Last updated December 03, 2012
|State Spending on Tobacco Prevention||NA||NA|
|% of CDC Recommended Spending
Tobacco Generated Revenue (FY2013)
CDC Recommended Spending on Tobacco Prevention
Actual Spending on Tobacco Prevention (FY2013)
Summary: The U.S. Centers for Disease Control and Prevention (CDC) recommends that Alabama spend $56.7 million a year to have an effective, comprehensive tobacco prevention program. Alabama’s tobacco prevention program budget for FY2013 was not available at the time this report went to press.
Background and Recent Developments: Alabama’s tobacco settlement payments are governed by a 1999 law approved by the Legislature and signed by then-Governor Don Siegleman (D). This law allocated up to $70 million in FY2002 and annually thereafter to a package of health and youth-related programs called the Children First Trust Fund.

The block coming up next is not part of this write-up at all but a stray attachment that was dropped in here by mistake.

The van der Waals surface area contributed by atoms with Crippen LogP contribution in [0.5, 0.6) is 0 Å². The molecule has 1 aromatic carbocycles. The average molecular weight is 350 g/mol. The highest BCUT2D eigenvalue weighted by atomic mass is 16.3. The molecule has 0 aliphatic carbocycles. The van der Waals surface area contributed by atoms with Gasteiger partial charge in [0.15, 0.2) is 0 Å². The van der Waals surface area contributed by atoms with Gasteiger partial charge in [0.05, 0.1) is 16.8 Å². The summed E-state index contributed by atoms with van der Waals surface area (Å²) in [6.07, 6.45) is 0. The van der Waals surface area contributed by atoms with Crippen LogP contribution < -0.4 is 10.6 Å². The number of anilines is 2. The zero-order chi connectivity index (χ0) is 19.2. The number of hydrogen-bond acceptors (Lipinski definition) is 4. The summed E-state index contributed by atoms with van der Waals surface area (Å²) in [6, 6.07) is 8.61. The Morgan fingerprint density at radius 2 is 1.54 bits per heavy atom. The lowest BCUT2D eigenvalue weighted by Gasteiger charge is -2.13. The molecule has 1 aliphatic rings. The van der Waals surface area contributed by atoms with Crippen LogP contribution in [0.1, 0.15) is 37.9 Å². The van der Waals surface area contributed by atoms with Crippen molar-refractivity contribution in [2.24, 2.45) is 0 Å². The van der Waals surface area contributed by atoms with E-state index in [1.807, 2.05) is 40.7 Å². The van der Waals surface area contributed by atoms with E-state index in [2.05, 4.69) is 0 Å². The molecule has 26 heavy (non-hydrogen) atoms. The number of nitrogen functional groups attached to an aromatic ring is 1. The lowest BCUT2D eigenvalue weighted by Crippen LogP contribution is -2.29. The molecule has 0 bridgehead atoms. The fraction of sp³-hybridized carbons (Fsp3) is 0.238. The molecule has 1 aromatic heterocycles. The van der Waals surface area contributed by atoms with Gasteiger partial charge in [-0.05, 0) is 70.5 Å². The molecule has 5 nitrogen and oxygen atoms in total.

Alabama’s tobacco prevention program budget for FY2013 was not available at the time this report went to press, the same as FY2012. In FY2011, the state allocated $861,292 for the tobacco prevention program, a nearly 60% cut in funding from FY2010 and FY2009.
Alabama is receiving $3.0 million in federal funds dedicated to tobacco prevention and control:
$1.3 million from the U.S. Centers for Disease Control and Prevention in a 12-month grant for the period beginning April 2012 (from annual appropriations).
$418,764 from the Prevention and Public Health Fund in the new health care reform law for the period beginning August 1, 2012.
$1.3 million from the Food and Drug Administration for enforcement of the Family Smoking Prevention and Tobacco Control Act, including the provision regarding tobacco sales to minors.